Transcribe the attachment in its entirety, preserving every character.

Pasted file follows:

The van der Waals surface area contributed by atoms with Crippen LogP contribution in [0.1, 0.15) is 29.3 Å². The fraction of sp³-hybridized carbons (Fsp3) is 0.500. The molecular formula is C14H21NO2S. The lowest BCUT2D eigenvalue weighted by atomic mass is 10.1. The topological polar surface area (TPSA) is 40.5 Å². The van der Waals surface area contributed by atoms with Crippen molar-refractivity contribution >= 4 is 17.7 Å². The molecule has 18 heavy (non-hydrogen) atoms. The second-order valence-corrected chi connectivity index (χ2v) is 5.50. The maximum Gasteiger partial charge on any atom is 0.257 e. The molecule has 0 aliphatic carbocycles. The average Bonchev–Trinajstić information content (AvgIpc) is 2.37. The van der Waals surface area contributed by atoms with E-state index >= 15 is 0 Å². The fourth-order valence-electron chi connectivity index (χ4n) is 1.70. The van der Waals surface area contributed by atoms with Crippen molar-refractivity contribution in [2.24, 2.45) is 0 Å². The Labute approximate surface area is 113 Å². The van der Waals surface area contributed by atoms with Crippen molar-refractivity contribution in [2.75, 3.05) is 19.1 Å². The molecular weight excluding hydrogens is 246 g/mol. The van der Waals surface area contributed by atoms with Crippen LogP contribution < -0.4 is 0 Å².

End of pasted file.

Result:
The van der Waals surface area contributed by atoms with Crippen LogP contribution in [0.1, 0.15) is 29.3 Å². The fraction of sp³-hybridized carbons (Fsp3) is 0.500. The molecular formula is C14H21NO2S. The lowest BCUT2D eigenvalue weighted by atomic mass is 10.1. The topological polar surface area (TPSA) is 40.5 Å². The van der Waals surface area contributed by atoms with Crippen molar-refractivity contribution >= 4 is 17.7 Å². The molecule has 18 heavy (non-hydrogen) atoms. The second-order valence-corrected chi connectivity index (χ2v) is 5.50. The maximum Gasteiger partial charge on any atom is 0.257 e. The molecule has 0 aliphatic carbocycles. The average Bonchev–Trinajstić information content (AvgIpc) is 2.37. The van der Waals surface area contributed by atoms with E-state index >= 15 is 0 Å². The fourth-order valence-electron chi connectivity index (χ4n) is 1.70. The van der Waals surface area contributed by atoms with Crippen molar-refractivity contribution in [2.24, 2.45) is 0 Å². The Labute approximate surface area is 113 Å². The van der Waals surface area contributed by atoms with Crippen molar-refractivity contribution in [2.75, 3.05) is 19.1 Å². The molecular weight excluding hydrogens is 246 g/mol. The van der Waals surface area contributed by atoms with Crippen LogP contribution < -0.4 is 0 Å².